Several breast cancer treatments can cause fatigue.
Surgery can disrupt your body’s normal rhythm and can often cause fatigue that lasts longer than you may expect. General anesthesia and after-surgery discomfort, pain medication, and restricted activity can also cause fatigue.
Chemotherapy medicines often reduce the number of red blood cells, immune cells, and platelets (clotting cells) your bone marrow produces. Chemotherapy medicines also can damage some cells or limit their ability to function. Low blood cell counts can contribute to fatigue. For example, if you have a low red blood cell (the cells that deliver oxygen from your lungs to your cells) — a condition known as anemia — you'll probably have less energy. If your immune cell count is low, you're less able to fight off infections. Infections and fever can lead to fatigue. Chemotherapy also may cause early menopause, which changes the balance of hormone in your body and can lead to fatigue.
Radiation is often followed by fatigue that can last a few weeks or months. When you're getting radiation, you may be weak from earlier surgery or chemotherapy. The daily demands of radiation therapy change your schedule and make you feel even less energetic and the result can be fatigue. Radiation therapy to a large area of bone can lower your red blood cell and immune cell counts, especially if you're getting chemotherapy at the same time. Low blood cell counts can contribute to fatigue.
Hormonal therapy reduces the effect of estrogen in your body, just like going through menopause, which can make you feel tired and weak. Many premenopausal women have menopausal side effects while taking hormonal therapy, such as hot flashes, which can disrupt your sleep and lead to fatigue. Hormonal therapies include:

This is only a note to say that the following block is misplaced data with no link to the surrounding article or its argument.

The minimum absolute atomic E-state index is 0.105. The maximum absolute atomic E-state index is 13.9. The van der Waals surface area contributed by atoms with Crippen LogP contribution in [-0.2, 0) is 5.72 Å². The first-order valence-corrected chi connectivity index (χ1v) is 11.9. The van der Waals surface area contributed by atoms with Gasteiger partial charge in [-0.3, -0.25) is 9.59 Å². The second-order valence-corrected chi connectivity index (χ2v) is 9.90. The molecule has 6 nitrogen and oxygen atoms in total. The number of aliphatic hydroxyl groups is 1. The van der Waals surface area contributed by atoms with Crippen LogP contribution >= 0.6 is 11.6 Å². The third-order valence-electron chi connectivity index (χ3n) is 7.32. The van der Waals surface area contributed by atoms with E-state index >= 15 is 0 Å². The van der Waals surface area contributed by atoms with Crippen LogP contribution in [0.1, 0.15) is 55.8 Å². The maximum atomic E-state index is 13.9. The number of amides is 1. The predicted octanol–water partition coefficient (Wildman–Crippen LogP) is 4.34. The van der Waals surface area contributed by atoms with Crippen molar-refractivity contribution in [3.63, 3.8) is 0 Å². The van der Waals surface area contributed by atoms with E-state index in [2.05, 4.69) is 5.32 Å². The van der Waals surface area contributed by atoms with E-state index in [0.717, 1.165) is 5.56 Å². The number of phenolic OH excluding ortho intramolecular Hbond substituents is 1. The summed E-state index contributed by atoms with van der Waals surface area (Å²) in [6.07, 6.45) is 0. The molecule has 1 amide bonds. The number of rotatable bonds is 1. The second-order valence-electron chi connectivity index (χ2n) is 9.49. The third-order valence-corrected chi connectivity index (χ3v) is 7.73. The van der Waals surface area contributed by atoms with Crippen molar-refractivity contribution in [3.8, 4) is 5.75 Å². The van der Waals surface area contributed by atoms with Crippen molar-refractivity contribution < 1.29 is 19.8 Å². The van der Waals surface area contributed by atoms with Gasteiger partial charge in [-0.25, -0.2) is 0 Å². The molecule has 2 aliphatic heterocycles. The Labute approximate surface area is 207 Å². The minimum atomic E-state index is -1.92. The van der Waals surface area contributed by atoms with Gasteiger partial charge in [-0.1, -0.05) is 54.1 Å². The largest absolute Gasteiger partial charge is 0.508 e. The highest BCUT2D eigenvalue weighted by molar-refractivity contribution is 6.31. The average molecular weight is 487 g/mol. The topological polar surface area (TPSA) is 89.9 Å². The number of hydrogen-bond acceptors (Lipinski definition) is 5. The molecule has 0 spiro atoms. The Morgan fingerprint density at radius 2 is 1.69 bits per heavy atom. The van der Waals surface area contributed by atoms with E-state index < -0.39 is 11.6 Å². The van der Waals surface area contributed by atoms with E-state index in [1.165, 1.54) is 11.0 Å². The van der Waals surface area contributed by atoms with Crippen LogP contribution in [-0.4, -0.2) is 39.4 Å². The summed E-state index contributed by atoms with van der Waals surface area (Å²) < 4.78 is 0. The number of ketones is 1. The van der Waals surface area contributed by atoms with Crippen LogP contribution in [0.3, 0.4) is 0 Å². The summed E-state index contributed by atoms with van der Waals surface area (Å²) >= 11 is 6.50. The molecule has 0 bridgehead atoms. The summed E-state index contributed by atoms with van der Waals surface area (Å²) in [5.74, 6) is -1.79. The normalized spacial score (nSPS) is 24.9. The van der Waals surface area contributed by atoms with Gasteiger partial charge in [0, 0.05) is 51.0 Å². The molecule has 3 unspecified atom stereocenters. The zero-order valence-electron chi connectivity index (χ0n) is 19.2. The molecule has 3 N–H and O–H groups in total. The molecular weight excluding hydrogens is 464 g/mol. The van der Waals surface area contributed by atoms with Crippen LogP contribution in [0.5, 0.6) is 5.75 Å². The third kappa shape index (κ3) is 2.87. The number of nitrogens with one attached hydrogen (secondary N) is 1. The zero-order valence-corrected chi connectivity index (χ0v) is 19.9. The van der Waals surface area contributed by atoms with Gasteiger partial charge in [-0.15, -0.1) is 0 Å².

- Evista (chemical name: raloxifene)
- Fareston (chemical name: toremifene)
- Arimidex (chemical name: anastrozole)
- Aromasin (chemical name: exemestane)
- Femara (chemical name: letrozole)
- Faslodex (chemical name: fulvestrant)
Targeted therapy medicines, like chemotherapy, can reduce the number of immune cells your bone marrow produces. Low blood cell counts can contribute to fatigue. If your immune cell count is low, you’re less able to fight off infections. Infections and fever can lead to fatigue. Targeted therapy medicines that can cause fatigue are:
- Afinitor (chemical name: everolimus)
- Ibrance (chemical name: palbociclib)
- Kadcyla (chemical name: T-DM1 or ado-trastuzumab)
- Kisqali (chemical name: ribociclib, formerly called LEE011)
- Perjeta (chemical name: pertuzumab)
- Tykerb (chemical name: lapatanib)
Many pain medications, such as codeine and morphine, also can cause fatigue. Steroids, which may be part of your treatment plan, can disrupt your ability to get the deep sleep you need to feel well-rested. So even if you get 8 hours of sleep, you may still feel tired. Steroids can also cause weight gain and muscle loss, which can make you feel tired. Once you stop taking these medications, the fatigue eases.
Fatigue can be made worse by other breast cancer treatment side effects such as:
- weight gain
- hot flashes
- sleeping problems (insomnia)
- reduced physical activity
- emotional stress
Poor nutrition also may play a role in causing fatigue. Eating less and not getting enough of the nutrients you need because of treatment side effects can cause fatigue. For more information, see Eating When You're Fatigued.
"The daily demands of radiation treatments over weeks, added to the scare of the diagnosis, and the rigors of surgery, chemotherapy, and hormonal therapy—all combine together to take your energy away. It can take a long time to recover from these accumulative effects. Also, I find that just the disruption of your everyday routine to make room for these treatments can really throw off the rhythm in your life. You may find yourself no longer exercising properly or eating well or doing the things that you enjoy doing. Many of these things may have been what gave you a flow of energy when things felt more normal."-- Marisa Weiss, M.D., chief medical officer, Breastcancer.org